Robert Hutchins

Robert Hutchins

Studying and leading conversations on the Great Books for more than twenty years still produces that sense of awe and wonder, especially when I discover a new tool to aide in the exploration of wisdom.  Unfortunately, this excitement is often curtailed when I engage many of those within the academy. Once, an educationist from our Education Department, with arms folded humphed at me the term “perennialist” which he meant pejoratively, but which I heard as praise. More than once, I have seen the term “quaint” applied to what we do in our Great Books based programs. Of course, the secularists and dehumanized masses deem these writings down right dangerous. It is the notion of being quaint that I seek to ponder for a bit.

The term quaint, like perennialist, traditional, and related terms are often uttered with contempt today, but these terms have meaning that call for reconsideration. While quaint can be used in a dismissive manner, quaint can also mean attractively unusual or charmingly odd. Spending a bit more time with quaint, we discover that this word’s history has good company and was associated with cunning, well-informed, knowledgeable, clever, elaborate, skillful and even old-fashioned but charming. With this in mind, I share with you, some parts of a quaint tool that accompanied The Great Ideas Program first published in 1959. Keep in mind that the booklet, The Great Ideas Program Family Participation Plan was published in that same 1959. As I read this I kept thinking how far we have “progressed” regarding education and the family in the past fifty some years.

Entitled “A Confidential Memorandum” from Robert Hutchins to parents “regarding being educated by your children,” the words in this “memorandum” are most assuredly quaint.

Yours is a literate home because you are a literate people. And you are literate people not only because you read great books, but also because you are interested in great ideas. Literacy  of course, involves far more than merely the ability to read and write. Many people are not literate, in the full sense of the word, who can read and write very well. The kind of literacy that means something, however, is the kind that produces intelligent thought and action.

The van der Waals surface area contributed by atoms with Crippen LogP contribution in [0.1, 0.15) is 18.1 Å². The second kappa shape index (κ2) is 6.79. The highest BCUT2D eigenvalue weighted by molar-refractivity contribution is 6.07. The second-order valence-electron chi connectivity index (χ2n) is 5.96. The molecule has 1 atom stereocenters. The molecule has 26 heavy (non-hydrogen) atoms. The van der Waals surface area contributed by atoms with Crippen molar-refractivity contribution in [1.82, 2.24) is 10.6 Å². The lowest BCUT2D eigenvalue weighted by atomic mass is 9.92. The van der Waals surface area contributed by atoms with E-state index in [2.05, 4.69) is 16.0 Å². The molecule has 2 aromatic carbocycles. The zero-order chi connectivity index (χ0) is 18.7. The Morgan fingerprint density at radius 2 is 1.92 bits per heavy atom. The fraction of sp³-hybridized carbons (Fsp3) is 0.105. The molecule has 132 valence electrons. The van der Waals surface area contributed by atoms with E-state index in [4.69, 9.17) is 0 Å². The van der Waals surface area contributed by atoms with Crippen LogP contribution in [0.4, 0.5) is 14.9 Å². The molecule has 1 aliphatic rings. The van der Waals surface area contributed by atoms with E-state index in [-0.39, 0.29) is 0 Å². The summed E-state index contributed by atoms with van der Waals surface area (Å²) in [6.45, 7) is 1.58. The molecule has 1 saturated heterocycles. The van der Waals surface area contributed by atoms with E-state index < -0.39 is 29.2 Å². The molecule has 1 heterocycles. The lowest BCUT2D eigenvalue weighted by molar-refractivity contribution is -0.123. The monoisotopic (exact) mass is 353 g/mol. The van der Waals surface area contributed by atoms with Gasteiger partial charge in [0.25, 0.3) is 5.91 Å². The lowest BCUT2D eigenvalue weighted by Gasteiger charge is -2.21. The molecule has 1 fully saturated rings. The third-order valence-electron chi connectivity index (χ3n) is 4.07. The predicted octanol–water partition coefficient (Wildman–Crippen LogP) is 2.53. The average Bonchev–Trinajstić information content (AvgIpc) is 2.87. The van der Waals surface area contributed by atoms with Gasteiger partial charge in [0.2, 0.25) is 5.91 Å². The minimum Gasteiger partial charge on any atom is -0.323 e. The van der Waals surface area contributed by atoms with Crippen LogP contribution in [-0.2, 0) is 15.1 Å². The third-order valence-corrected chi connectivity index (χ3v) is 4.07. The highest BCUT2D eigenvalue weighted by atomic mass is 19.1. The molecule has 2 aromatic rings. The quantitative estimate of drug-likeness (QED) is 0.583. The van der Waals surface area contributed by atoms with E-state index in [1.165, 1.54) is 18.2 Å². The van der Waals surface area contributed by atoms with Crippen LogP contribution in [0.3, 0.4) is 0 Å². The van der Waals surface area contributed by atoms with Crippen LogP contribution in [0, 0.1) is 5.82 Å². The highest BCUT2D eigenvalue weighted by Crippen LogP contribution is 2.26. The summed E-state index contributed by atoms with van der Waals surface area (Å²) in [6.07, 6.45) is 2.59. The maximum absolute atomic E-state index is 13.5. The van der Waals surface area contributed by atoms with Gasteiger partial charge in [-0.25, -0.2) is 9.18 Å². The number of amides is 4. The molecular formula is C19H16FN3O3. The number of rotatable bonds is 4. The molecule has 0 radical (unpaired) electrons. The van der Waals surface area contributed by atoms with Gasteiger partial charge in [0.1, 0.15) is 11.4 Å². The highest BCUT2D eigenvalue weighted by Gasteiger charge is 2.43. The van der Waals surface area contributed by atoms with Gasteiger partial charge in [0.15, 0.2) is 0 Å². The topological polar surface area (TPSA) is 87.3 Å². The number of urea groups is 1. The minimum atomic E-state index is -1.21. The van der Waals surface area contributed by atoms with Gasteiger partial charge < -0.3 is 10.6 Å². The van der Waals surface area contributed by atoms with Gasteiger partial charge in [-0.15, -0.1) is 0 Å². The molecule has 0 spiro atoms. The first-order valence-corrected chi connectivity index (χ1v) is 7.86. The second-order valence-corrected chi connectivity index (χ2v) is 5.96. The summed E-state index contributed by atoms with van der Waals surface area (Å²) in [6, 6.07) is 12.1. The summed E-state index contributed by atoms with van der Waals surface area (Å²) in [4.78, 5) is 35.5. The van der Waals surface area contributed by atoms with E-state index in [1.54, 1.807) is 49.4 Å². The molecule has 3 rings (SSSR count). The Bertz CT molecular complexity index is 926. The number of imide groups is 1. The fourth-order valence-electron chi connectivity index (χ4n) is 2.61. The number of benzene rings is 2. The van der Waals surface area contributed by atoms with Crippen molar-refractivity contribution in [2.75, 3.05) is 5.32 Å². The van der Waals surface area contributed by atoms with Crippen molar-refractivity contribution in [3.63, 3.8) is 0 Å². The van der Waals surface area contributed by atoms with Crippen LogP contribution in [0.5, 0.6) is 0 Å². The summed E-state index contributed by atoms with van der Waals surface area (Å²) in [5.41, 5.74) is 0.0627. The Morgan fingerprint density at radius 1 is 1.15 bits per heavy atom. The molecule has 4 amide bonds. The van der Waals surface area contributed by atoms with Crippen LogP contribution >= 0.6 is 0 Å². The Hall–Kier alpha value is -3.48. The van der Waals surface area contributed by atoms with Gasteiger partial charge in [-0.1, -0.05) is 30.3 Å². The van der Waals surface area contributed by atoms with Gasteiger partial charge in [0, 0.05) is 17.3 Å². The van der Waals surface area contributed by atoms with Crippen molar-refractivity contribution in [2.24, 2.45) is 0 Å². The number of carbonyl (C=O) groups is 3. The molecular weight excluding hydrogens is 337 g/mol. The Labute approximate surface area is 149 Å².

It is this kind of literacy that you want your children to have. Unfortunately, their chances of acquiring it in the school today are small and may become smaller if schools become more narrowly technical and vocational.

Of course the true vocation of a man or woman should be the intelligent use of freedom, and, as a matter of fact, our survival depends upon this vocation. So does the happiness of each individual. It appears quite certain, then, that if your children are to be educated for freedom and its enjoyment, their education must be substantially aided and abetted by their parents. Remember, children go to school, but they come back home.

This is one of the prime reasons for your ownership of Great Books and your enrollment in the Great Ideas Program. Certainly other sets of books are decorative, and you might have purchased them. But you didn’t buy just books. Instead you bought a family home education program that will effectively help you to have a literate home environment for the care and formation of literate children.